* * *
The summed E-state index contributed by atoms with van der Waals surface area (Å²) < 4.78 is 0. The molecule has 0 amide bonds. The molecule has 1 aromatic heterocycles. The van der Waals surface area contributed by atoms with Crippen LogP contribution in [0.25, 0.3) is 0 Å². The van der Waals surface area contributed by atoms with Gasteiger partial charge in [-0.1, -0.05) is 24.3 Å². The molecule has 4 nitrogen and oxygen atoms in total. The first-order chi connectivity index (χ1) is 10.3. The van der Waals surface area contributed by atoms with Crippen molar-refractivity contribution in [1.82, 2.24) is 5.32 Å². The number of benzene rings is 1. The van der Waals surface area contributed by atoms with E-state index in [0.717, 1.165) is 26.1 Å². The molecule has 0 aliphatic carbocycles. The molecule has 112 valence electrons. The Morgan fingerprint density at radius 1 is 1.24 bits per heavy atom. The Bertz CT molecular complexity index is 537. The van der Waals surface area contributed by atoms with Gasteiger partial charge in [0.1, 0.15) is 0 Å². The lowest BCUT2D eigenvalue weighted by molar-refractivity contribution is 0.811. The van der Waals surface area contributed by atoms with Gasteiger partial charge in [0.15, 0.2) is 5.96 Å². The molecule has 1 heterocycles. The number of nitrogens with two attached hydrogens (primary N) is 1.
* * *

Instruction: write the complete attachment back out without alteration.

The summed E-state index contributed by atoms with van der Waals surface area (Å²) < 4.78 is 0. The molecule has 0 amide bonds. The molecule has 1 aromatic heterocycles. The van der Waals surface area contributed by atoms with Crippen LogP contribution in [0.25, 0.3) is 0 Å². The van der Waals surface area contributed by atoms with Gasteiger partial charge in [-0.1, -0.05) is 24.3 Å². The molecule has 4 nitrogen and oxygen atoms in total. The first-order chi connectivity index (χ1) is 10.3. The van der Waals surface area contributed by atoms with Crippen molar-refractivity contribution in [1.82, 2.24) is 5.32 Å². The number of benzene rings is 1. The van der Waals surface area contributed by atoms with E-state index in [0.717, 1.165) is 26.1 Å². The molecule has 0 aliphatic carbocycles. The molecule has 112 valence electrons. The Morgan fingerprint density at radius 1 is 1.24 bits per heavy atom. The Bertz CT molecular complexity index is 537. The van der Waals surface area contributed by atoms with Gasteiger partial charge in [0.1, 0.15) is 0 Å². The lowest BCUT2D eigenvalue weighted by molar-refractivity contribution is 0.811. The van der Waals surface area contributed by atoms with Gasteiger partial charge in [0.15, 0.2) is 5.96 Å². The molecule has 1 heterocycles. The number of nitrogens with two attached hydrogens (primary N) is 1.